Lanner falcon

The lanner falcon, Falco biarmicus, is a medium-sized raptor with a very wide distribution, from the Mediterranean to the Middle East and Africa. Of the five recognized subspecies, only feldeggii is found in Europe, where it is restricted to the Mediterranean area. This falcon is listed in Annex I of the EU Birds Directive and classified as a Species of European Conservation Concern (SPEC Level 3). It is also listed in Appendix II of the Bonn Convention, Annex II of the Bern Convention, and Appendix II of CITES.

As in most European raptors, female lanner falcons are significantly larger than the males.It can be confused with the peregrine falcon, but the smaller size, less powerful body, and reddish crown help to distinguish it. The species name biarmicus, sometimes said to refer to the two facial stripes, is ultimately a geographic term.

  1. b. feldeggii inhabits open areas such as pastureland, steppe, uncultivated fields, and desert. Pairs begin spectacular aerial displays in December; the eggs are laid on high cliff ledges in February or March. Fast and powerful hunters, lanners prey mostly on birds, including ducks, magpies, jays, and pigeons, but they also take small mammals, reptiles, and invertebrates.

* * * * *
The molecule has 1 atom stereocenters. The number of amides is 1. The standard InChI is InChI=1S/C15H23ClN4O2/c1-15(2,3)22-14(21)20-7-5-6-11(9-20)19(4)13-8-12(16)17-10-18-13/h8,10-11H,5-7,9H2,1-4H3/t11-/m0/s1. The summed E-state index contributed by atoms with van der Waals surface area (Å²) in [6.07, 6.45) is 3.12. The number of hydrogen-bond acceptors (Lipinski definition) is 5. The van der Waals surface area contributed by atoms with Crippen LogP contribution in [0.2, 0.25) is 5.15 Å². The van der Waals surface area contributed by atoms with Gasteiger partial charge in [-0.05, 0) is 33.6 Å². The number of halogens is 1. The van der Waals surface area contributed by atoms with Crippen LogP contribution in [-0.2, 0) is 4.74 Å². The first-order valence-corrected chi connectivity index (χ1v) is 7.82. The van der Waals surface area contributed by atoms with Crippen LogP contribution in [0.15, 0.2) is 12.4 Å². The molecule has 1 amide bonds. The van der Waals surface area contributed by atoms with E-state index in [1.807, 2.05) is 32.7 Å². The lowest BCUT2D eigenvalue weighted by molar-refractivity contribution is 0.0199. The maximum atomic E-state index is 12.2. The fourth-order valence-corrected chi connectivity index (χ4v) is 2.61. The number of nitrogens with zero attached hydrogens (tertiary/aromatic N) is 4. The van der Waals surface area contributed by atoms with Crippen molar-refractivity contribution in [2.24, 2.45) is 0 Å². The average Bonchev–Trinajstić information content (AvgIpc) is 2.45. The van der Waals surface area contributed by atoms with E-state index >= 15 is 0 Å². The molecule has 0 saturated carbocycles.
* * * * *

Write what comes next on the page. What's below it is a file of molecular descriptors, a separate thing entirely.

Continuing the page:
This species is sedentary, undertaking local movements depending on weather conditions and food supply. Juveniles can be nomadic.

Italy, at the northern limit of the subspecies’ breeding range, hosts the largest population of feldeggii, at about 60 breeding pairs. The greatest concentration is in Sicily.

These dashing birds have always been particularly vulnerable to direct persecution, electrocution, collision, habitat loss, and pesticides. Eggs and chicks are still taken from the wild for falconry. Despite its protected status, the entire European population is declining, and the species is believed to be one of the rarest raptors on the continent.

To learn more about the lanner’s distribution and movements, in 2020 the EU’s Life Program financed a five-year project at Lago di Vico Nature Reserve, in the Lazio region. The Life Lanner project,, hopes to increase the population in Italy by releasing a large number of young lanners into the wild, along with monitoring and protecting breeding pairs from poachers. The project will also restore some 300 acres of natural and semi-natural grassland as hunting areas and create potential nesting sites on rocky cliffs.